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Heritage Committee study hears pleas for pluralism

By Deborah Gyapong
Canadian Catholic News


OTTAWA (CCN) — Witnesses urged government protection of Charter freedoms and respect for pluralism before the Heritage Committee Oct. 16 in a study called for by Islamophobia Motion M-103.

Former Ambassador of Religious Freedom Andrew Bennett told the committee Canadian society needs to address anti-Muslim hatred that comes from “ignorance, indifference, and fear,” but it must also address similar “hatred of Jews, Catholic, LBGTQ persons, people who oppose same-sex marriage, First Nations people, pro-lifers, and the list goes on.”

“With regards to the subject at hand, the Government of Canada’s role is to uphold the Constitution and to guarantee the freedoms we bear as citizens,” Bennett said. “These freedoms are not the gift of government. They are borne by us as citizens by virtue of our humanity.”

Genuine pluralism means leaving room for deep disagreement, he said. “A common civic life without debate and encounter between us is no civic life at all.”

Combating racism and religious discrimination requires a “cultural shift” at all levels “from Parliament on down, and from local communities on up to live their religious faith and beliefs publicly, including in professions, in our universities and our schools, our cultural institutions, and in our legislatures and public services,” Bennett said.

Larry Worthen, executive director of the Christian Medical and Dental Society of Canada, told the committee his organization’s 1,600 physicians and dentists “cannot turn off or on our faith in God.”

“Faith is so much a part of who we are that it must, by its very nature, spill over into all aspects of our lives,” he said. “Because of this commitment, we are very empathetic to the concerns of all religious groups when we hear about prejudice, discrimination, or lack of tolerance in Canadian society.”

Worthen asked the committee to imagine a scenario in which a group with a characteristic protected by the human rights codes and the Charter “was unable to practice their profession in certain provinces, or be educated in certain professional schools, because they had a particular protected characteristic.”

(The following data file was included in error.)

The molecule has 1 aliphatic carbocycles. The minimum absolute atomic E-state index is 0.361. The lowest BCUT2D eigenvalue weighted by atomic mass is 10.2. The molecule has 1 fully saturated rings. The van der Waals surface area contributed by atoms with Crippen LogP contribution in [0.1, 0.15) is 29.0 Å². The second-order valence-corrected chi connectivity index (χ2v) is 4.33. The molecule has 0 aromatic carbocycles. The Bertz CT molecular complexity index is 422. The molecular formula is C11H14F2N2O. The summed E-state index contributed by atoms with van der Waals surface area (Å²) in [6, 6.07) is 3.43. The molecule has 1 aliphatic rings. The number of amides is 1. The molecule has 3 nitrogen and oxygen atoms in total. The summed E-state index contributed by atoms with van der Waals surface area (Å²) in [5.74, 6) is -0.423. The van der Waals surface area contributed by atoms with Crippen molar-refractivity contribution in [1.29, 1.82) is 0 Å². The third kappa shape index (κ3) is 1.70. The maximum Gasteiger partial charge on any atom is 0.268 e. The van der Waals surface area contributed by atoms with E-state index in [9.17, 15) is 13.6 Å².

Imagine these people faced “no acknowledgement of the legitimacy of viability of their worldview; were told “not to seek positions in rural areas;” and advised they would “only work in small areas of their profession because of their protected characteristic.”

“Imagine policies put forward by their regulatory bodies designated that people who shared their moral convictions on a topic were seen to be unprofessional, selfish, and not worthy of the noble position that their profession provided,” Worthen said. Imagine “regulatory leaders used their power to act upon their prejudice,” inevitably ending in discrimination.

“This scenario is not fictional,” Worthen told the committee. “It is real. It affects doctors, nurses, and other health care professionals in parts of Canada who cannot, because of their religious beliefs, be involved in the intentional killing of patients at any stage of life.”

Some witnesses challenged the use of the word “Islamophobia.”

Farzana Hassan, an author and columnist appearing as an individual, told the committee she is a Muslim woman who originally comes from a country where “blasphemy is considered a crime against the state.”

While anti-Muslim hatred can be palpable at times in Canada, Hassan said the word “Islamophobia” poses unique problems because of how it is understood in Islamic nations as well as by the majority of Muslims. “This understanding does not allow for any criticism of Islamic precepts and practice,” including any criticism of “Islamic culture, practices and Muslims,” she said.

Dr. Sherif Emil, a pediatric surgeon at the Montreal Children’s Hospital, told of his growing up a Christian in Saudi Arabia where he routinely experienced religious persecution. He, too, warned of the varying definitions of Islamophobia around the world that prevent criticism of Islam, and used examples of people who have been imprisoned in various countries for running afoul of laws prohibiting it.

“In fact, many of the practices of Islamic State — public beheadings, murder of homosexuals, stoning for adultery — are also the practices of the government of Saudi Arabia,” Emil said. “The only difference is that the Saudi government codifies them into law, and brands anyone who dares to criticize them, as the Swedish foreign minister recently did, as exercising Islamophobia.”

On Oct. 18 leaders of prominent Jewish organizations testified before the committee.

“Any definition (of Islamophobia) that is vague and imprecise, that is embraced by one community but not all, that catalyzes emotion or irrational debate on scope and meaning can by hijacked and only inflame tensions between and among faith communities in Canada, and detracts from the committee’s objective,” said Michael Mostyn, CEO of B’nai Brith Canada, a Jewish human rights organization.

He noted in 2015 Jews were the most targeted group for hate crimes in Canada.

“While most anti-Semitic hate crimes in the 80s and 90s were attributable to elements of the far right, we have sadly witnessed an increasing number of anti-Jewish incidents from within the Muslim community, sometimes by those claiming to act or speak in the name of Islam,” Mostyn said. “We know that this trend is of concern to many leaders in the Muslim community, just as it is within the Jewish community.”

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